I've been interested in nuclear science and technology since I was eight years old. I can still picture the first book that I read on atomic energy that led me down this path. I've previously addressed the subject by painting nuclear research and production facilities associated with the Manhattan Project of World War Two and the Cold War. In 2015, as I began on a new project that would focus on uranium mines and production facilities here on the Colorado Plateau, my focus shifted when I learned about the breccia pipes of the Grand Canyon region. I became fascinated with these vertical subterranean structures and that are essentially unknown outside of the energy and mining industries and a relatively small number of geologists. On the other hand, the mines that access and work these deposits have become highly controversial today.
Since their arrival in North America, Europeans have shown that they view Nature from a highly paradoxical perspective. On the one hand, they profess to revere Nature. They extoll its beauties and virtues in art, music, and literature. It could be easy to believe that people coming from a European background view Nature as a deity, and in some cases this is how it is viewed. On the other hand, wholesale destruction and poisoning of the worldwide ecosystem provides ample evidence to the contrary. Nature is seen as the source of raw materials that have created a society based on the consumption of all manner of products, from food and household items to cars, electronic devices, and so much more. This relationship is a classic example of loving something to death.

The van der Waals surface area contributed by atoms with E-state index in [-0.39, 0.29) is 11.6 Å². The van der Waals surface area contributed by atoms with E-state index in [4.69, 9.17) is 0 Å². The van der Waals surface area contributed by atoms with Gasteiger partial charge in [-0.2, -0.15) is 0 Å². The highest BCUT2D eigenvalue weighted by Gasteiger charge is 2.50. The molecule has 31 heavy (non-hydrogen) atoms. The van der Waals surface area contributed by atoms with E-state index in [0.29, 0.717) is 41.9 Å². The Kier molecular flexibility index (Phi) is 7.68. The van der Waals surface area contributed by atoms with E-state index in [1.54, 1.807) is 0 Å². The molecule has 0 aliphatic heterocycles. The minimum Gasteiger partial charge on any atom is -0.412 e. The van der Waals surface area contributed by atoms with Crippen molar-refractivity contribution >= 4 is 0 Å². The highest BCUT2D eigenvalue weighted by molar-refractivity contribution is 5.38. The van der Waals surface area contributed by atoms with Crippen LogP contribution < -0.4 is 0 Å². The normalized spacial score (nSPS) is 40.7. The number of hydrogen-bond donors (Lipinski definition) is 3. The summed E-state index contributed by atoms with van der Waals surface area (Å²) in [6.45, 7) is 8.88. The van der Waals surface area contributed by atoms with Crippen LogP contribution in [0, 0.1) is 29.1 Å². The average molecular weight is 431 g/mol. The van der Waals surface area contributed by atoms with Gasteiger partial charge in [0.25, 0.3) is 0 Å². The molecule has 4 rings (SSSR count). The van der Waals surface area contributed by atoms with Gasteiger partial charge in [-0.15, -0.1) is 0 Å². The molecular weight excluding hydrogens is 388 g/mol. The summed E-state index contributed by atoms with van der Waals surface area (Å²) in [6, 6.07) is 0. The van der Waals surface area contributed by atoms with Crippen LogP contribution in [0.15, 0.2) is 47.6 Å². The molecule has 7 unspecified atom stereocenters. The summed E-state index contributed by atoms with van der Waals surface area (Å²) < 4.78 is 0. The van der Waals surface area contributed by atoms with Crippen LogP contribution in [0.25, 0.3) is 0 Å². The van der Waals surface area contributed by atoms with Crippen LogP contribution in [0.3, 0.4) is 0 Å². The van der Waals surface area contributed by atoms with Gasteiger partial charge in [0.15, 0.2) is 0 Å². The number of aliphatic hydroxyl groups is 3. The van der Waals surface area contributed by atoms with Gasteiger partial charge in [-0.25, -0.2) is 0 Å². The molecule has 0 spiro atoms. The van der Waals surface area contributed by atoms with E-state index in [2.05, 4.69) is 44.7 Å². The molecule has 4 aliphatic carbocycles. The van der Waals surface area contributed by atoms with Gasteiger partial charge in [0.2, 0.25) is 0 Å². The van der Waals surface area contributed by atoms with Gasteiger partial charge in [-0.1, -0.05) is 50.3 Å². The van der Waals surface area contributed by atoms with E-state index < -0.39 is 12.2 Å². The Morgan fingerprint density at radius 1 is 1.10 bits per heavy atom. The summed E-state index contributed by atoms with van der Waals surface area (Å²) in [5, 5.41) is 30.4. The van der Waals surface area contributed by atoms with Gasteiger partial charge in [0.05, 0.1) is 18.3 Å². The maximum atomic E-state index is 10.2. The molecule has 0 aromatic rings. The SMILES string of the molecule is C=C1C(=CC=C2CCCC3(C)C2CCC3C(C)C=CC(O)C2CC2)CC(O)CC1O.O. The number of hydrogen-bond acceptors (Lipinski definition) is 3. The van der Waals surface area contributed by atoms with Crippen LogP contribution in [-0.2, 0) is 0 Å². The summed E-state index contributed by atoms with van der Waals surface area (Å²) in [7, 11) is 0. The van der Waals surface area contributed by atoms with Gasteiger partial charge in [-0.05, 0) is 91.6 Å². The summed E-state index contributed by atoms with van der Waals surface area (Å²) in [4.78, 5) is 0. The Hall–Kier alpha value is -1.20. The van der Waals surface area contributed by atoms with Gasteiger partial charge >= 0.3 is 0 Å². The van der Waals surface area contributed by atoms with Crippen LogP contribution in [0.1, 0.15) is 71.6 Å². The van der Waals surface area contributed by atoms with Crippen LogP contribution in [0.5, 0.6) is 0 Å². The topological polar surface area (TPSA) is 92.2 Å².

In his 1836 painting, View from Mount Holyoke, Northampton, Massachusetts, after a Thunderstorm—The Oxbow, Thomas Cole provides a visual key for decoding the paradoxical relationship that Euro-Americans have with Nature. Divided into a light side and a dark side, the painting extolls Nature’s beauty and its bounty in a sublime spectacle. In the sunlit river bottom scenes of pastoral development and the boats traveling on the Connecticut River convey peace and prosperity. Nature brought under control for the benefit of humanity. While the seeds of the wilderness movement were sown by Transcendentalists, the prevailing sentiment at the time was that land was only useful when put to productive use, revealed by the deforested river bottom.
Cole was an early proponent of wilderness for its own sake. In this view, Cole’s wilderness is not only threatening, with its passing storm and storm blasted trees, but it is threatened by the development in the valley below. To underscore this quandary, the painter provides another subtle intimation. Across the valley, on the far hillside, logging scars in the trees seem to loosely form Hebrew letters. From the earthly perspective it reads as Noah (נֹ֫חַ). If viewed from Heaven, the word Shaddai ( אֵל Almighty) is formed. It is reverence with a warning. Cole’s paintings, and those of the Hudson River School at large, educated Americans on the reverent appreciation of Nature as an aesthetic pastime.